An increasing number of elementary schools are dropping cursive from their curriculum, but some schools continue to teach the lost art. As computers and iPads become more common in the classroom, students are often taught typing skills at the expense of cursive. Printing letters is considered sufficient by most students and many educators, and cursive may be on its way out. But there may be a case for continuing to teach cursive.
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First of all, why is cursive given less of a priority in classrooms? Teachers are crunched for time as they prepare for standardized tests and given the choice, many choose typing and printing over the time-consuming task of teaching cursive. Time that used to be spent forming the loops and curves of cursive handwriting is now spent in computer labs, learning the layout of the keyboard and how to type quickly in this internet-driven information age.
If you asked the average child or young adult on the street today, the overwhelming majority would prefer to print or type something, instead of writing it in cursive. Most students were taught cursive in elementary school, around third grade, but were not forced to use it much beyond middle school/junior high. As a result, many students don’t learn it well and find the task time-consuming and laborious. In this age of rapid-fire text messages and emails, why should they care?
There is certainly a case for abandoning cursive altogether. Time marches on and technology evolves. Chalk boards make way for white boards. Fuzzy overhead projectors are replaced by electronic “smart boards” that are connected to the teacher’s computer screen. And since even our signatures are often given electronically these days, does cursive really have a place in the twenty-first century?
Most states have agreed to national curriculum standards that do not include cursive, and instead focus on typing, says Christina Hoag of the Associated Press. California is one of the few states to include a cursive requirement.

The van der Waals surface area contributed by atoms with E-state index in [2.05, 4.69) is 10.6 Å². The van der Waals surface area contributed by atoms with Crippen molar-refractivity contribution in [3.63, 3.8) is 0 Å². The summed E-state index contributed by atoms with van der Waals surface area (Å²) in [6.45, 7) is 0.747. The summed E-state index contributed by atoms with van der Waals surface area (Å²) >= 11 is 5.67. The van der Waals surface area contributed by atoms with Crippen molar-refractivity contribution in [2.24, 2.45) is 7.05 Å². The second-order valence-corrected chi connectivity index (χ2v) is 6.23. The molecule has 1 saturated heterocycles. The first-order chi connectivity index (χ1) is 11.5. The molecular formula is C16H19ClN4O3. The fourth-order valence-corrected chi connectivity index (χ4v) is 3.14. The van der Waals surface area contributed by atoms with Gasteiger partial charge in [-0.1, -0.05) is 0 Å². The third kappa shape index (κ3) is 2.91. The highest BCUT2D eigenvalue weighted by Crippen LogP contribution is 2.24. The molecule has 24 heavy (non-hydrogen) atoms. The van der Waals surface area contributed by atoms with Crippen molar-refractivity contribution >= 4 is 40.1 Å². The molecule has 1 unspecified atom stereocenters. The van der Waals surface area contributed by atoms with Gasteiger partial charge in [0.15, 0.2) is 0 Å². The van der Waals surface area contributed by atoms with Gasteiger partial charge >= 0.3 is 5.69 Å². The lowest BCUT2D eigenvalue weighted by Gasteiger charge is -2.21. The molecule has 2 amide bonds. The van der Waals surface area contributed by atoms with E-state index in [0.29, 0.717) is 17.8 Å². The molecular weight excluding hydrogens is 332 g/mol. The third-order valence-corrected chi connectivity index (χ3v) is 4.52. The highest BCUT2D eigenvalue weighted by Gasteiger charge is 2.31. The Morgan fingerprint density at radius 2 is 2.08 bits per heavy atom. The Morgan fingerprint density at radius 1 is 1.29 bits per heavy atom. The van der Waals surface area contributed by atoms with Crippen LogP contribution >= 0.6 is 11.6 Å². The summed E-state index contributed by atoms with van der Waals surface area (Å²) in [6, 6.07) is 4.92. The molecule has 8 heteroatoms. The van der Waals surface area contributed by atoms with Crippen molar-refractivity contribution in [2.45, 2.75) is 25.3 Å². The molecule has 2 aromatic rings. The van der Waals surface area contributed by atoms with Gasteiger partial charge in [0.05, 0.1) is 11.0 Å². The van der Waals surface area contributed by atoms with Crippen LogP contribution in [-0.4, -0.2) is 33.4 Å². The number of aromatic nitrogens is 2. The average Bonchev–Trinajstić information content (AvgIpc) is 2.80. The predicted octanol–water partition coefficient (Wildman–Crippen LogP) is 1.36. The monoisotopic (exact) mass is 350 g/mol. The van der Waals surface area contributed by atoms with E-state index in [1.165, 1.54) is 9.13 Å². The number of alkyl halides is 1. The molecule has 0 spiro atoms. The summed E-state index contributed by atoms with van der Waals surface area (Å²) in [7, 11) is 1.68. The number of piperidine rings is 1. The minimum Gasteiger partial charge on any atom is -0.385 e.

Why keep it? It helps with motor skills and coordination, and crafting a unique signature is a part of an individual’s identity. Despite the prevalence of typed materials, we are still judged by the neatness of our handwriting or printing. Cursive, when learned correctly, is faster than printing and can give kids an edge during the essay portions of standardized tests like the SAT. And in an age when there are countless cuts to arts and humanities programs, some kids may enjoy cursive as a creative outlet. While some teenagers and young adults may not have a need to write cursive, the ability to read cursive is still relevant, and can be a source of embarrassment for some people.
With less time in the classroom and more material to cover, it is no surprise that teachers find they must prioritize their activities. A time-honored, but increasingly obsolete, practice like cursive is an easy target to eliminate from the curriculum. It may be too soon to say that cursive is dead, but it may be soon enough.
John Bradley Jackson
Director, Center for Entrepreneurship
Associated Press/Yahoo News “Some States Preserve Penmanship Despite Tech Gains” by Christina Hoag: http://news.yahoo.com/states-preserve-penmanship-despite-tech-gains-190737500.html
Colorado Springs Gazette “Dying Art of Cursive Lingers in Some Classrooms” by Carol McGraw: http://www.gazette.com/articles/cursive-147482-dying-art.html#ixzz2DL2uadXD